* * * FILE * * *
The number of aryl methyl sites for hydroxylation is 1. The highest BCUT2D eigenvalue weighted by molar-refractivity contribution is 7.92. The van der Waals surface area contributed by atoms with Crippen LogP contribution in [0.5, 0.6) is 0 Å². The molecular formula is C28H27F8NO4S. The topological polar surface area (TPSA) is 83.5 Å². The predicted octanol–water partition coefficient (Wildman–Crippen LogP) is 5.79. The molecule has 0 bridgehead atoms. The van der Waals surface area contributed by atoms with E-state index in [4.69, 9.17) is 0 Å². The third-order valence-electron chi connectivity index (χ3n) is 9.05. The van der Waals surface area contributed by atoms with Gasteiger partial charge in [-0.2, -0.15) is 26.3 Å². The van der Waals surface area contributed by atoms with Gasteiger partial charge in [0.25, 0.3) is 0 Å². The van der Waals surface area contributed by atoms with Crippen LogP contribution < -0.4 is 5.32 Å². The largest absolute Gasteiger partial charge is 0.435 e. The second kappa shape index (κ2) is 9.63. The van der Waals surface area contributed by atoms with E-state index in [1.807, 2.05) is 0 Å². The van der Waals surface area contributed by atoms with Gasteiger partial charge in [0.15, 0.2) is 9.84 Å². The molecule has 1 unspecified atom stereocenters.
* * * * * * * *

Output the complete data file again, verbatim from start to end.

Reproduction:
The number of aryl methyl sites for hydroxylation is 1. The highest BCUT2D eigenvalue weighted by molar-refractivity contribution is 7.92. The van der Waals surface area contributed by atoms with Crippen LogP contribution in [0.5, 0.6) is 0 Å². The molecular formula is C28H27F8NO4S. The topological polar surface area (TPSA) is 83.5 Å². The predicted octanol–water partition coefficient (Wildman–Crippen LogP) is 5.79. The molecule has 0 bridgehead atoms. The van der Waals surface area contributed by atoms with E-state index in [4.69, 9.17) is 0 Å². The third-order valence-electron chi connectivity index (χ3n) is 9.05. The van der Waals surface area contributed by atoms with Gasteiger partial charge in [-0.2, -0.15) is 26.3 Å². The van der Waals surface area contributed by atoms with Gasteiger partial charge in [0.25, 0.3) is 0 Å². The van der Waals surface area contributed by atoms with Crippen LogP contribution < -0.4 is 5.32 Å². The largest absolute Gasteiger partial charge is 0.435 e. The second kappa shape index (κ2) is 9.63. The van der Waals surface area contributed by atoms with E-state index in [1.807, 2.05) is 0 Å². The van der Waals surface area contributed by atoms with Gasteiger partial charge in [0.15, 0.2) is 9.84 Å². The molecule has 1 unspecified atom stereocenters.